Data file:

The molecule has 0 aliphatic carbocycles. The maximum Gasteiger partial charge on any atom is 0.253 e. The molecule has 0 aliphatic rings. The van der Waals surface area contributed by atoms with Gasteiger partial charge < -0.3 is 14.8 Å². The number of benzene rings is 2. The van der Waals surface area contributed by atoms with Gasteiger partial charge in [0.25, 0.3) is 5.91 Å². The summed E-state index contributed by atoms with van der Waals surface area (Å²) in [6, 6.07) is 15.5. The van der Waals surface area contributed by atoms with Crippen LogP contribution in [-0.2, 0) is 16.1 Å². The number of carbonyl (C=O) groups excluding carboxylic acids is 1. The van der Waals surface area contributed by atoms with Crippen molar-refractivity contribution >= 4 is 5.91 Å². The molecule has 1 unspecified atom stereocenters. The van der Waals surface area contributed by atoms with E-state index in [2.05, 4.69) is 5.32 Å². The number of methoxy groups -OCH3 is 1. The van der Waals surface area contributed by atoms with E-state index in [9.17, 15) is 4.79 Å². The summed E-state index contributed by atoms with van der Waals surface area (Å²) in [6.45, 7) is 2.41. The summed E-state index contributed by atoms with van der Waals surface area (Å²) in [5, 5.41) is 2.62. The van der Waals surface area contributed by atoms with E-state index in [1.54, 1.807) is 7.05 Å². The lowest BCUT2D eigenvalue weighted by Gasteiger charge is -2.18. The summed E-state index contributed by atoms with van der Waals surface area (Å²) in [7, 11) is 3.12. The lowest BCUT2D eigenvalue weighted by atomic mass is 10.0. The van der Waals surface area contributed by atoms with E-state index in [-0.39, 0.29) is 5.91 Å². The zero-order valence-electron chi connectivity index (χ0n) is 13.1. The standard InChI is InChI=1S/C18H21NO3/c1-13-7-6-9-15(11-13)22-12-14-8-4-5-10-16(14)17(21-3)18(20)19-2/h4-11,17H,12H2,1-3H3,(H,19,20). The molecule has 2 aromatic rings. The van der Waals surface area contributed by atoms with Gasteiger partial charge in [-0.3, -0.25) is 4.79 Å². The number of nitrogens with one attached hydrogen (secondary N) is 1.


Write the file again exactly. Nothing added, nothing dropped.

The molecule has 0 aliphatic carbocycles. The maximum Gasteiger partial charge on any atom is 0.253 e. The molecule has 0 aliphatic rings. The van der Waals surface area contributed by atoms with Gasteiger partial charge < -0.3 is 14.8 Å². The number of benzene rings is 2. The van der Waals surface area contributed by atoms with Gasteiger partial charge in [0.25, 0.3) is 5.91 Å². The summed E-state index contributed by atoms with van der Waals surface area (Å²) in [6, 6.07) is 15.5. The van der Waals surface area contributed by atoms with Crippen LogP contribution in [-0.2, 0) is 16.1 Å². The number of carbonyl (C=O) groups excluding carboxylic acids is 1. The van der Waals surface area contributed by atoms with Crippen molar-refractivity contribution >= 4 is 5.91 Å². The molecule has 1 unspecified atom stereocenters. The van der Waals surface area contributed by atoms with E-state index in [2.05, 4.69) is 5.32 Å². The number of methoxy groups -OCH3 is 1. The van der Waals surface area contributed by atoms with E-state index in [9.17, 15) is 4.79 Å². The summed E-state index contributed by atoms with van der Waals surface area (Å²) in [6.45, 7) is 2.41. The summed E-state index contributed by atoms with van der Waals surface area (Å²) in [5, 5.41) is 2.62. The van der Waals surface area contributed by atoms with E-state index in [1.54, 1.807) is 7.05 Å². The lowest BCUT2D eigenvalue weighted by Gasteiger charge is -2.18. The summed E-state index contributed by atoms with van der Waals surface area (Å²) in [7, 11) is 3.12. The lowest BCUT2D eigenvalue weighted by atomic mass is 10.0. The van der Waals surface area contributed by atoms with E-state index in [-0.39, 0.29) is 5.91 Å². The zero-order valence-electron chi connectivity index (χ0n) is 13.1. The standard InChI is InChI=1S/C18H21NO3/c1-13-7-6-9-15(11-13)22-12-14-8-4-5-10-16(14)17(21-3)18(20)19-2/h4-11,17H,12H2,1-3H3,(H,19,20). The molecule has 2 aromatic rings. The van der Waals surface area contributed by atoms with Gasteiger partial charge in [-0.3, -0.25) is 4.79 Å². The number of nitrogens with one attached hydrogen (secondary N) is 1.